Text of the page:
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UFC statement reveals why Ian McCall was allowed 'prohibited' IV exception prior to UFC 208

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Esther Lin/MMA Fighting

Ian McCall was once again forced out of a fight after he fell ill prior to his scheduled fight against Jarred Brooks, which was set to go down at UFC 208 on Feb. 11, 2017 in Brooklyn, New York.

In fact, "Uncle Creepy" fell so ill that Ultimate Fighting Championship (UFC), in conjunction with United States Anti-Doping Agency (USADA), had to break protocol and help him re-hydrate via IV — a banned practice under the new guidelines — because he "could’ve died."

In a statement released to MMA Fighting, UFC explains why:

UFC was aware of the situation regarding Ian McCall in advance of UFC 208, and his need to receive treatment for an acute medical condition via a prohibited method under the UFC Anti-Doping Policy. Prior to McCall receiving treatment, UFC was in communication with USADA and the New York State Athletic Commission regarding his condition. McCall has since submitted a retroactive therapeutic use exemption request to USADA – who is responsible for reviewing the use of any prohibited substance or method during the course of medical treatment.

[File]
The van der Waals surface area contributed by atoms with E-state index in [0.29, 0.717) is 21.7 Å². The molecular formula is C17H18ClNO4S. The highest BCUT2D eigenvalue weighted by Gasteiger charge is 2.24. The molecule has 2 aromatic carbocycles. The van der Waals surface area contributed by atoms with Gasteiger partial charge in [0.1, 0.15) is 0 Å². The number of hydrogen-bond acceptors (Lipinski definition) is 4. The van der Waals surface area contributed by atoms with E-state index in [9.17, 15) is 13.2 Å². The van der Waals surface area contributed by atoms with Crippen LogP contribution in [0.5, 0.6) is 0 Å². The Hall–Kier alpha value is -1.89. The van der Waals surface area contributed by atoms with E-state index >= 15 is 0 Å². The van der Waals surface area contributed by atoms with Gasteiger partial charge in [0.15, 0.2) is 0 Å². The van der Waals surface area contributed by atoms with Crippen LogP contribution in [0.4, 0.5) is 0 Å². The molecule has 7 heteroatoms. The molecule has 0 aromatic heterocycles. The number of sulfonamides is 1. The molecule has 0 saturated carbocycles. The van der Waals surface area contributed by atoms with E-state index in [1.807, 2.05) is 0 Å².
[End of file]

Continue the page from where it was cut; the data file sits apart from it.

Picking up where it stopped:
Under the UFC Therapeutic Use Exemption (TUE) Policy, to receive approval of a TUE, athletes must submit medical records demonstrating a verifiable medical diagnosis and legitimate medical need for the requested medication or method in accordance with the applicable guidelines. Further, it must be determined that the athlete pursued and exhausted all non-prohibited alternatives to treat his condition and would return the athlete to a normal state of health without providing a performance-enhancing benefit.

The report also clarified UFC’s TUE policy:

"If emergency treatment of an Athlete requires the Use of a Prohibited Substance or Prohibited Method, the Athlete must submit a TUE application to USADA with full medical documentation from the emergency as soon as possible after the start of the treatment. In such cases, the decision for the emergency TUE request will be made by the TUEC after treatment has taken place."

McCall’s situation was so dire that doctors thought for a moment that he might need emergency surgery to remove his gallbladder, but eventually ruled against it.

The cancelation for McCall was the fifth consecutive time that one of his scheduled bouts was axed, though the blame doesn’t exactly fall on "Uncle Creepy" for each occasion.